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Streamlining access to on-call specialists in an Emergency Department using Unified Communications


In a previous post I shared some highlights from different studies that showed the impact of communication inefficiencies in Healthcare. Today I wanted to share a specific use case that shows how Healthcare Providers can leverage Unified Communications in the Emergency Department (ED) to streamline access to on-call specialists.

A few months ago I had to visit the Emergency Room at my local hospital to get treatment for some very severe pain. An Emergency Room visit is rarely an enjoyable experience but what made this visit more unpleasant was the length of time I spent waiting. I waited for nearly 3½ hours before I was assigned a bed. There was a long wait between the time I was seen by the nurse and the ED physician. It took an even longer time for the ED physician to find the on-call specialist and come back to tell me that the on-call specialist had confirmed his suspicions. There was no emergency so I could be discharged but there was another 20 minute wait before the nurse could actually discharge me. While I waited I wondered what the key reasons were for the delays and what my experience would have been like if the nurses and physicians had better communications capabilities.

Let’s look at one of the areas of delay – finding the on-call specialist. This process can be quite tedious and slow in many hospitals. On-call schedules are often not available online and a nurse or an ED Tech might have to refer to a paper schedule to determine who the on-call specialist is for different specialties and their associated contact numbers. Having found the number from the paper schedule the ED Tech or nurse calls the number manually. If the doctor doesn’t answer he or she has to look for other contact numbers and calls them. This ties up the nurses and keeps them away from providing care to patients.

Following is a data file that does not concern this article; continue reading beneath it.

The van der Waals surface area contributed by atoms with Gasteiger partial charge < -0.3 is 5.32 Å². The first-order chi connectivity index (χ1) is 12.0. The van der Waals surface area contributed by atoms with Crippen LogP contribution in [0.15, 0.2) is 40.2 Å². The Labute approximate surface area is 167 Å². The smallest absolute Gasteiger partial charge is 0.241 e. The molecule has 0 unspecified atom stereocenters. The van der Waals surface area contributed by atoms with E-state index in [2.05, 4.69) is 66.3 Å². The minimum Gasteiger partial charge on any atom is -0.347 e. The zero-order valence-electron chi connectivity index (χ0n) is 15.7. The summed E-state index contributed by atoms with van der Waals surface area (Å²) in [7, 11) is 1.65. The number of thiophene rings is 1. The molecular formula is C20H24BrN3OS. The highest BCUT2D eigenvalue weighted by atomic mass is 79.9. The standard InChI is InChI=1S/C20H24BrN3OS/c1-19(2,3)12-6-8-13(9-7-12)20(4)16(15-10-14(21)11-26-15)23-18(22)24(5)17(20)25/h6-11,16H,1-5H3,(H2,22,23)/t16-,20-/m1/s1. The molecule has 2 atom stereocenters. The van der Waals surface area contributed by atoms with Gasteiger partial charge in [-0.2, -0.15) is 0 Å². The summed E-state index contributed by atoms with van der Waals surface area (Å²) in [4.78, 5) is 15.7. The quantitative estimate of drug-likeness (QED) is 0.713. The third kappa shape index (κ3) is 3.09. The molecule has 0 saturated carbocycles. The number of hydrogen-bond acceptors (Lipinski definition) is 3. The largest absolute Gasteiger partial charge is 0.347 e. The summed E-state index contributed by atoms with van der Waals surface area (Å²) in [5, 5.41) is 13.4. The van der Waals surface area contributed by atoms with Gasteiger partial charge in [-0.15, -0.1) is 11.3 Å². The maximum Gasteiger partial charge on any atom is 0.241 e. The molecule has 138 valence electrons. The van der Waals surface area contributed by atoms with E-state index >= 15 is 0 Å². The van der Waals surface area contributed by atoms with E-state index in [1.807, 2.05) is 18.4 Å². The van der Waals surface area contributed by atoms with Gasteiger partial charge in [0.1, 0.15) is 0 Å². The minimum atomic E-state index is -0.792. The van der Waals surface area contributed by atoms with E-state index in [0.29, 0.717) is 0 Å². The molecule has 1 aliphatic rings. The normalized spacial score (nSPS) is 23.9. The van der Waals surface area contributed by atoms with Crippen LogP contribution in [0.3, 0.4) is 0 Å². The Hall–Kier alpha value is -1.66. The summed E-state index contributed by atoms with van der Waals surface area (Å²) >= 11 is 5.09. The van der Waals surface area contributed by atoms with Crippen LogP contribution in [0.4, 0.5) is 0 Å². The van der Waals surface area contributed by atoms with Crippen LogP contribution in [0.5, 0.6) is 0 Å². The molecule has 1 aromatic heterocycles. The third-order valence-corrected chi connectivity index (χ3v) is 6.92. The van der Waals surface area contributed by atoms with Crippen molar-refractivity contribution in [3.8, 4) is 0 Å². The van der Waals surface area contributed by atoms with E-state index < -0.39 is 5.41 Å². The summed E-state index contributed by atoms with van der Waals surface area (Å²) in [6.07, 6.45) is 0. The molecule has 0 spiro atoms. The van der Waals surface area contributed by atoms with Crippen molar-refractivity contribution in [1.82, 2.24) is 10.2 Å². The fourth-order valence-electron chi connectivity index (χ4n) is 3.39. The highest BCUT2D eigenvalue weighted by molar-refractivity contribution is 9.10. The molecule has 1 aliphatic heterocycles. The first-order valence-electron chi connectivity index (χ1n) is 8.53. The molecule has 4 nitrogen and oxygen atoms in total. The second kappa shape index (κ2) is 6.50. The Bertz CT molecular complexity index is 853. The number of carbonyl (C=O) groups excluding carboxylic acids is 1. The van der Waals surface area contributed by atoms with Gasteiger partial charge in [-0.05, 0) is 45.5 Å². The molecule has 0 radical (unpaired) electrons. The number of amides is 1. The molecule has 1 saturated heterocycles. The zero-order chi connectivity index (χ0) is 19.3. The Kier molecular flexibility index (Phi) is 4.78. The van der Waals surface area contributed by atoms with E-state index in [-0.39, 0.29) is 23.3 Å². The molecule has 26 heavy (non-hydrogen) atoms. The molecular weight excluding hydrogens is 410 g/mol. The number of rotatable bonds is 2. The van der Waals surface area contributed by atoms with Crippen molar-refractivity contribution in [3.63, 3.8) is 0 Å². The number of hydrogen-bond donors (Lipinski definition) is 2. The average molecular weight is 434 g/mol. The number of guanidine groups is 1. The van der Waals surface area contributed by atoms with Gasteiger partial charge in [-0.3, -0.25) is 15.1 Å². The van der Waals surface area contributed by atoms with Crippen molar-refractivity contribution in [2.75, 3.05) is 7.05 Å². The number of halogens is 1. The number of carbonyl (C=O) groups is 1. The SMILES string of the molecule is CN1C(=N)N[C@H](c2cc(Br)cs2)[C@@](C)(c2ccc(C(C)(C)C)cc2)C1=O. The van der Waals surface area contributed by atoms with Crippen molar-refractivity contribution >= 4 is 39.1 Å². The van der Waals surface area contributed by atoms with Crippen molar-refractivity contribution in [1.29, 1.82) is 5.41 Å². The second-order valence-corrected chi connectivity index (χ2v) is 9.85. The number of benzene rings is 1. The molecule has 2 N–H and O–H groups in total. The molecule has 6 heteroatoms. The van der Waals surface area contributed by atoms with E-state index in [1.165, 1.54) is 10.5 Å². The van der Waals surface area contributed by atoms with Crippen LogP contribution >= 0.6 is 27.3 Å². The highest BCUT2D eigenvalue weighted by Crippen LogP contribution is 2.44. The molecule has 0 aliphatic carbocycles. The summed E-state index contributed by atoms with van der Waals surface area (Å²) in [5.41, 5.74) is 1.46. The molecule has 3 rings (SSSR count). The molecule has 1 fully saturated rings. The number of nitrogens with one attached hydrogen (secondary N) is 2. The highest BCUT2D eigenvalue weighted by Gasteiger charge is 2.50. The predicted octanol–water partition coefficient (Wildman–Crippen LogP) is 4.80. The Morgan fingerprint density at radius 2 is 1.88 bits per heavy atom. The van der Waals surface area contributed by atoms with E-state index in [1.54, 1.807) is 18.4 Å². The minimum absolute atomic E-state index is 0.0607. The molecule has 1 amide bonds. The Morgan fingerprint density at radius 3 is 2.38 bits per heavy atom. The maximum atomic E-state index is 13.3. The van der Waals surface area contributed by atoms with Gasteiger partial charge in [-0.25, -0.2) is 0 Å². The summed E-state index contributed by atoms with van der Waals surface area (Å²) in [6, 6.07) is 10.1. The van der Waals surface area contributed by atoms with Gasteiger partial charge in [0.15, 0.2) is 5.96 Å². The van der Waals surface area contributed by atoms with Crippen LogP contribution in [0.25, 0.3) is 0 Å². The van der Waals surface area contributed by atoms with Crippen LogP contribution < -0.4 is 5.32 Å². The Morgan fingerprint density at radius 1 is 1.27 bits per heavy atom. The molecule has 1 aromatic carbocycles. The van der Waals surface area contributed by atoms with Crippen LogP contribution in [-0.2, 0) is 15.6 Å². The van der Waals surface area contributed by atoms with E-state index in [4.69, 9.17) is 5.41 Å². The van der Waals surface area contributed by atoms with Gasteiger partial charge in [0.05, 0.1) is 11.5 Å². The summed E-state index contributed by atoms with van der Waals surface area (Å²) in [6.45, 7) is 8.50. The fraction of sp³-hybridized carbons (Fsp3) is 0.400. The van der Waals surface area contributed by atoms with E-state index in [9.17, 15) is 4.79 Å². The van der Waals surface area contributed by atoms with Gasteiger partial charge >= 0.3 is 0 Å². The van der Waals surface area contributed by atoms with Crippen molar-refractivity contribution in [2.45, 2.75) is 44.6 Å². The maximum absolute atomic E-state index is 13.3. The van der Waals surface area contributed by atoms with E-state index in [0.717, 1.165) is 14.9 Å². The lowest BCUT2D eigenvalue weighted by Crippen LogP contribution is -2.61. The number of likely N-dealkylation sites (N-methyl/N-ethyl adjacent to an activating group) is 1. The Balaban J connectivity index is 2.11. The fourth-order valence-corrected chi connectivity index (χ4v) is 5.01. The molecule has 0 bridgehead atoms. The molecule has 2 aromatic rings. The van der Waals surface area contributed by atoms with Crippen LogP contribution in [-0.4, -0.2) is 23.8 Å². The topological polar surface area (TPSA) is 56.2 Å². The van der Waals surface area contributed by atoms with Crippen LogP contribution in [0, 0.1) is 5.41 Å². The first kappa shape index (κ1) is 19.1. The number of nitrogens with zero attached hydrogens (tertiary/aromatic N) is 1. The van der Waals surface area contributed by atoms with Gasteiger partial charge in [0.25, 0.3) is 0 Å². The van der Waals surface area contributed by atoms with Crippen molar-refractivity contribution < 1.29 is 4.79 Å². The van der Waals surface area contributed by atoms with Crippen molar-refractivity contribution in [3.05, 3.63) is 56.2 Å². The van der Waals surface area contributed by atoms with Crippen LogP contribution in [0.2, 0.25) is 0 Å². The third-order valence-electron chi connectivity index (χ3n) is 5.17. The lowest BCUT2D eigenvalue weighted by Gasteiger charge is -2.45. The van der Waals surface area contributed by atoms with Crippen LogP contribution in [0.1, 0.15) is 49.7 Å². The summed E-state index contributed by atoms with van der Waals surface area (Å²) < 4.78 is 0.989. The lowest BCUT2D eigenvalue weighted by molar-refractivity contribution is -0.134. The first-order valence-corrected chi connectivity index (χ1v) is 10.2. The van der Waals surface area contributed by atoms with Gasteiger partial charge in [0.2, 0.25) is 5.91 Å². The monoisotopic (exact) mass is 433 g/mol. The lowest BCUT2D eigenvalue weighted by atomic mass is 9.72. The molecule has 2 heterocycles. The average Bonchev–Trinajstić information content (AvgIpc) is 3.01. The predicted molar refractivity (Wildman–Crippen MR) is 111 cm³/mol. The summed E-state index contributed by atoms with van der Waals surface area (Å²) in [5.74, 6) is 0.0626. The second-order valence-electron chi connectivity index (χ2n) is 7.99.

Fortunately hospitals can significantly streamline this process and reduce time to connect to an on-call specialist by as much as 50%, by leveraging a Cisco Unified Communications solution that is integrated with a partner’s (Magpie Healthcare) On-call application. A nurse or an ED Tech can just use their wireless phone and select one of the specialties for which they need an on-call specialist and hang up, which frees them up to be with their patients. The system looks up the specialist who is on-call, calls the different numbers and connects the call back to the requesting person once the specialist answers. The system also automatically looks for a backup if the specialist doesn’t answer. At a hospital with less than 100 beds this solution drove an annual productivity benefit of over $350,000.

Beyond this example there are other use cases in the ED where integrating collaboration capabilities with applications to streamline workflows can help improve the experience for patients. I will periodically share other examples that I am seeing and the benefits that they are driving. What examples have you seen in the ED where enhancing collaboration is improving the experience for patients?